For those of you who read a similar post to this a couple months ago, please bare with me. Some of this info won't be new to you.
A recent thread prompted me to post on this subject again. We were discussing an article about the effects of the culinary elite, famous chefs (Alice Waters most specifically), and the effect they have on society. Also mentioned and discussed were G.M.O.s (genetically modified organisms). That led to writings on organics, their cost, value, and availability.
I am back singing my praises of the farmers market. Theres probably one close to where you live. Once or twice a week local growers get to offer up their crops to the rest of us. If you are like me, as interested a home cook as you are a restaraunt hound you owe yourself a trip to the farmers market.
Many smaller organic farmers can be found in these settings. It is also an eviroment that lends itself to other proponents of sustainable agriculture.
Summer is the best time to go. Stonefuit (peaches, cherries etc.) season is in full swing. I assure you won't find the hard tasteless nasty junk your local supermarket tries to pass off on you. You'll find peaches that give when gently squeezed, that smell like violets and honey, that are loaded with so much nectar that it may run down to your elbows before you finish. You will find tomatoes that look nothing like those pale orange supermarket orbs. The will have odd sizes, irregular shapes and odd names; brandywine, manuel stipe, green zebra. They will be packed with , hold on to your knickers, flavor.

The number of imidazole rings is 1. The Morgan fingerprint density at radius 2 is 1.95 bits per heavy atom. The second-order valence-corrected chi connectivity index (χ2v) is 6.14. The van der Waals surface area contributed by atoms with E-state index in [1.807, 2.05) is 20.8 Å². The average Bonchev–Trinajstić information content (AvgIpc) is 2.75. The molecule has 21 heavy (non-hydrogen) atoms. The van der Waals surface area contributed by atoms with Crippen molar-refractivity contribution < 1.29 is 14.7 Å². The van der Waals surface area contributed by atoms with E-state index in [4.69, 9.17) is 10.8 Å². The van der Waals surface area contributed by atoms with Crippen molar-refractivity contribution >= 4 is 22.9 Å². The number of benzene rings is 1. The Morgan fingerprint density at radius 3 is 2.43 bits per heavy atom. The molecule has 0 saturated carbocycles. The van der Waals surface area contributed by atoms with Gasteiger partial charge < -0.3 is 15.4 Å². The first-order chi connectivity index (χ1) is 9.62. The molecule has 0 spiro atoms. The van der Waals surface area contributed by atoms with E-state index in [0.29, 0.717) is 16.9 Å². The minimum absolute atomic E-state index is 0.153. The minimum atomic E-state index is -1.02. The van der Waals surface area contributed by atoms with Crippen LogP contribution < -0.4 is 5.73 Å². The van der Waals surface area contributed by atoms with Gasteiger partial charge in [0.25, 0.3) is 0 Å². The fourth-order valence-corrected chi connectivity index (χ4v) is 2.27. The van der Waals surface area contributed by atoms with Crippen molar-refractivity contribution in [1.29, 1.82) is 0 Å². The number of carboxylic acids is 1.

Summer offers a bounty of flavors colors textures and menue options. Corn, eggplants, cucumbers, soft shelled squashes, herbs, onions, figs, melons and potatoes round out summer fare. Ever see purple fingerling potatoes at the local Safeway or Kroeger. You won't.
The U.S.D.A. websight has a farmers market finder. It is organized by state, and easy to use. As great a resource as it is, it doesn't list every option. Chowhound being Chowhound though, I'm sure someone out there can offer even more options.
The final point I wan't to make is that of cost. certain items will cost more than the traditional grocery store. Many, however, will cost the same or less. Often times even higher prices yield greater values. Last summer I bought a huge bunch of organic European basil (roots intact) for $4. A bunch of basil at any local supermarket (about one sixth the size) would have set me back $1.50 or $2.00. Supermarket basil looks like black slimy death within 72 hours. I put the farmers market basil in a vase on the kitchen counter and we had fresh basil for 3 weeks. Ultimately the $4 buch was a much better value. Don't try this with corn eat it within 2 days. Soft stonefruit won't hold either, so don't overbuy, or you will throw a lot out.
I'm willing to bet that a lot of you that haven't eaten this way will be amazed. Give it a try.